Much of our machine learning work is geared to meeting that goal of scaling. To achieve that, machine learning systems need to robustly model the range of situations that occur in real-world driving—including unlikely ones—and make effective use of the significant driving experience we’ve gathered and simulated over the last decade.

In order to help ensure our system will act safely and effectively in the messiness of the real world, evaluation methods must be rigorous, and simulation is a key pillar. It’s essential to quick and scalable progress that we can simulate driving scenes and agents in a very realistic way—another area where machine learning is vital.

Kathy Baxter, Francis Scialabba

Systemic racism. It’s in our training data and our models, and it must be taken into account in how the resulting AI systems are applied across society. Besides the myriad problems with facial recognition and predictive policing, we find racial bias in AI-informed medical care decisions, hiring recommendations, access to housing and social programs, visa application approvals, school exam results, hate speech detection, dynamic pricing algorithms for ride hailing services, and even dating apps.

So how do you “solve for” automated racism? It requires both societal and technical efforts. For one, we need meaningful regulation to identify racial bias occurrences, offer recourse and remediation to its victims, and make changes. Researchers and engineers have to understand bias and fairness measures and how to apply them.

But applications of algorithmic fairness or bias definitions do not work equally across all groups, cultures, or countries and can even make things worse. This is an emerging field with no agreed-upon standards or methods. Like racism in our society, racism in AI will not be a quick, clear-cut, or easy fix.

Peter Lofgren, Francis Scialabba

Large-scale understanding of individual users. Machine learning relies on scale, and its commercial applications today are still too often limited by the cost and complexity of building real-time data systems that can also be personalized to individual users. All in all, ML inherently benefits from platform dynamics: One infrastructure business powering a large user base can solve these problems for every user.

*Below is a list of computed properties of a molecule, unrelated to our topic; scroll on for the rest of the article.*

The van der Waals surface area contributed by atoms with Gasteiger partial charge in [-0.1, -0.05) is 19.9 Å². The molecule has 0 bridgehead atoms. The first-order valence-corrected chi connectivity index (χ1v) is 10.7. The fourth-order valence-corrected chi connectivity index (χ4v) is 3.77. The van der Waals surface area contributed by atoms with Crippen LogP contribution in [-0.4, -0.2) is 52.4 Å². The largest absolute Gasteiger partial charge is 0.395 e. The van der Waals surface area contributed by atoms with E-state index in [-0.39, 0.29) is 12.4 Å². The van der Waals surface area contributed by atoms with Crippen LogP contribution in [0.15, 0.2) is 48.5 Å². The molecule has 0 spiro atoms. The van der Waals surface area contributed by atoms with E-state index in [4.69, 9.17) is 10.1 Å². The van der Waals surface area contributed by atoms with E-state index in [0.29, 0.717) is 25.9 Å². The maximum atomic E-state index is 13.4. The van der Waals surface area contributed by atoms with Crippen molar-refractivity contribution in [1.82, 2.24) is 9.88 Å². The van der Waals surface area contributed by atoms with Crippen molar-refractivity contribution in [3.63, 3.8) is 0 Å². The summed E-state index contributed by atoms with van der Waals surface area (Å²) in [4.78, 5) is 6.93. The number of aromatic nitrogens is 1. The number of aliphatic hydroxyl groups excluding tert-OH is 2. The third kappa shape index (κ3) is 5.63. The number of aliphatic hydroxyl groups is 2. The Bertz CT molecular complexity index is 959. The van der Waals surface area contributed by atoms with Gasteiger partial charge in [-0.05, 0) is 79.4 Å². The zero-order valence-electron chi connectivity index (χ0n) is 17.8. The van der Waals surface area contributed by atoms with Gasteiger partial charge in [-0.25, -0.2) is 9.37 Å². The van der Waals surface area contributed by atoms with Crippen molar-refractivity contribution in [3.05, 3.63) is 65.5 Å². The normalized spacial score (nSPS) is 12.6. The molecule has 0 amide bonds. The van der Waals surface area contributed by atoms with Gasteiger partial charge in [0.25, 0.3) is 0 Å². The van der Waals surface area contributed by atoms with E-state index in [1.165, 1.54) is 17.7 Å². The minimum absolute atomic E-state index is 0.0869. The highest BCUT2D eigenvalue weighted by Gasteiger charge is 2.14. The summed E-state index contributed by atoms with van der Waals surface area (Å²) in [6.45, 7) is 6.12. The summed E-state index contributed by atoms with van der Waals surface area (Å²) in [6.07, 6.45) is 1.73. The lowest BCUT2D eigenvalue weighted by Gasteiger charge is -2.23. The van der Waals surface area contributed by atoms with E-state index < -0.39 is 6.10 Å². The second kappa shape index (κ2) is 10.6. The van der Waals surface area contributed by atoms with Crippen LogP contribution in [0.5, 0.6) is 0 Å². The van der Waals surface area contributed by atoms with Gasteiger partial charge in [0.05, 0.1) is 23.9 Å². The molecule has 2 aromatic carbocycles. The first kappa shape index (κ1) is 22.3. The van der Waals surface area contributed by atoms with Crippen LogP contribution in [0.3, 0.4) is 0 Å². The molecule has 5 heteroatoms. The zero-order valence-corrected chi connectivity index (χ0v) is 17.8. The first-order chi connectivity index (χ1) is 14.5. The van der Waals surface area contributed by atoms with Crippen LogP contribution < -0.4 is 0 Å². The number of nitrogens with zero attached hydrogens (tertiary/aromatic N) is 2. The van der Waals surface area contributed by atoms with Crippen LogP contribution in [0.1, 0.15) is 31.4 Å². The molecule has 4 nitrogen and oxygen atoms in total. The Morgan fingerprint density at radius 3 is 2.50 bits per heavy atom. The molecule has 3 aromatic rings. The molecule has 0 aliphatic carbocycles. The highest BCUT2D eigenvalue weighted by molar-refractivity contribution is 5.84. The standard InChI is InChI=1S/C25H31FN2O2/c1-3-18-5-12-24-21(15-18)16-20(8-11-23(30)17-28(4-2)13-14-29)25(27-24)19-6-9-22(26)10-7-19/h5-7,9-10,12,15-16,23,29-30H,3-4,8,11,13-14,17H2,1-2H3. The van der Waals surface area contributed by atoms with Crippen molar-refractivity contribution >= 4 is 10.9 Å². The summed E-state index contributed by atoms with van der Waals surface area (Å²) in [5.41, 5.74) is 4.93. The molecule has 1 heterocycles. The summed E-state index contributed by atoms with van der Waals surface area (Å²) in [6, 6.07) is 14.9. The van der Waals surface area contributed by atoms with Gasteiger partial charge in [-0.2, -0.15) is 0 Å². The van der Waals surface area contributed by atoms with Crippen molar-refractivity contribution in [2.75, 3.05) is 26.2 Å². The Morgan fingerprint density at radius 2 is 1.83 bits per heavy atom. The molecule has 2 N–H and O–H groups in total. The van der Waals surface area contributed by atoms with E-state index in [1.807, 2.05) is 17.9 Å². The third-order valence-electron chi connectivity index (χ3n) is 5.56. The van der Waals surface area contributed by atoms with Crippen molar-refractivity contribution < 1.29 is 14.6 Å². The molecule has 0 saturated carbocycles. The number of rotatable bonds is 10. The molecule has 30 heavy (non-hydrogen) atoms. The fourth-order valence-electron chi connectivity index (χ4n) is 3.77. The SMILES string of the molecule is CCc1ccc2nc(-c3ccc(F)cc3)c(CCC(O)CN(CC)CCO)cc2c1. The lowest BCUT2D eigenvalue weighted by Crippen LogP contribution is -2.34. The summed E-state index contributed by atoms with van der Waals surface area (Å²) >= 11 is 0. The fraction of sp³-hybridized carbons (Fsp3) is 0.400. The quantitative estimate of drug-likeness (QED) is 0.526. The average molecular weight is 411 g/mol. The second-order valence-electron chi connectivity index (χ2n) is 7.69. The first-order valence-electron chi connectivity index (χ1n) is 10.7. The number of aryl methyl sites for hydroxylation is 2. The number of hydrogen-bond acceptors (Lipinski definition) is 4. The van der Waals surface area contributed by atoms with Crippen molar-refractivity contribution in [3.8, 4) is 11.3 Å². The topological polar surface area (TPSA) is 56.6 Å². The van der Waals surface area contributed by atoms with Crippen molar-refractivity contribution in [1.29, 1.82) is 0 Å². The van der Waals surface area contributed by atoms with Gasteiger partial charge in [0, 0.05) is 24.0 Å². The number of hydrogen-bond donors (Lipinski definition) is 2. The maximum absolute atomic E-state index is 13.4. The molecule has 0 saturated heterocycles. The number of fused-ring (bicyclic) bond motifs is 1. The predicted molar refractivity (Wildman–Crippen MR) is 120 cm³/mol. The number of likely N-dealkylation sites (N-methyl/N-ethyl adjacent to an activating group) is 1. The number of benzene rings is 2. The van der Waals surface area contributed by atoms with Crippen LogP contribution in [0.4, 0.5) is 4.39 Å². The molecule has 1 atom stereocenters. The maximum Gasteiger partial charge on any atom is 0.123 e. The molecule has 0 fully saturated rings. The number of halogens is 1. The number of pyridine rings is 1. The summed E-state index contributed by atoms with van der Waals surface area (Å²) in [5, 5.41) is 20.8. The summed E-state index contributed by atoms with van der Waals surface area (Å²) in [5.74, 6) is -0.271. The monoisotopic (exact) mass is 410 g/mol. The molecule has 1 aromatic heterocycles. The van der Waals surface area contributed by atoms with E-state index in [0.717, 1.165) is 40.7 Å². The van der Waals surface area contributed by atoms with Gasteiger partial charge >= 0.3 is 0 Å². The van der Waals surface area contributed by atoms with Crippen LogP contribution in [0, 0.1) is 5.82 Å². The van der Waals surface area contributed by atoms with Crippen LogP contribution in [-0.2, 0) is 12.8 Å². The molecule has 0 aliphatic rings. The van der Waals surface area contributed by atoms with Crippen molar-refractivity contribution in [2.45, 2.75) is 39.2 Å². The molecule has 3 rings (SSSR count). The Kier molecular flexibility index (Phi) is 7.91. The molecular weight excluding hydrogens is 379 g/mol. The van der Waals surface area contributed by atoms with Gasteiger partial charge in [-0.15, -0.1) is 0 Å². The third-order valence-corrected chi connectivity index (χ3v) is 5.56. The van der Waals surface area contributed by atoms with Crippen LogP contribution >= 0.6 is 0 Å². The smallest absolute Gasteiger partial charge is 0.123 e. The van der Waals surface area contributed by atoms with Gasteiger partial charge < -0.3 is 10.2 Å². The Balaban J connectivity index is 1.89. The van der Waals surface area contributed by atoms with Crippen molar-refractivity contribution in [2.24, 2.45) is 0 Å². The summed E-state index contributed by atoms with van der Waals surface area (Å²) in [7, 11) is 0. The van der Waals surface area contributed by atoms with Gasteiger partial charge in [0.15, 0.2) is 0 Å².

Stripe's Radar ML technologies, for instance, have seen 89% of all credit cards previously, which helps us gauge the differences between legitimate and fraudulent activity—such as how many credit cards we’ve seen from a given IP address. That, in turn, helps reveal which IP addresses are currently being used by fraudsters.

With the right network economics, these scale dynamics could help tackle any problem where progress is defined by systems' understanding of individual users.

Charles Isbell, Francis Scialabba

Taking responsibility and systematic solutions. As computing impacts every aspect of society, our single biggest challenge will be accepting the responsibility that comes with that impact. We already see how easy it is to create algorithms that discriminate in hiring, lending, criminal justice, and more.

To fix this problem, we must change as a field. First, we must build systems that account for all those who are affected by our work. This accounting is a technical problem as well as a social one: we cannot treat minority groups as exceptions and edge cases; rather, our algorithms must be flexible enough to respond appropriately. Second, to facilitate these changes we must bring more diverse voices into computing. Our invisibility problem is not just that we do not see those who are standing in front of us, it is also that we do not notice those who are not standing in front of us. That blindness leads us to be, well, blind to our problems.

Finally, we need to move away from discussions about where specific products or algorithms go wrong, and start discussing systematic solutions that involve every point in the development pipeline. The work is hard, but we must get it right.

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Tech Brew keeps business leaders up-to-date on the latest innovations, automation advances, policy shifts, and more, so they can make informed decisions about tech.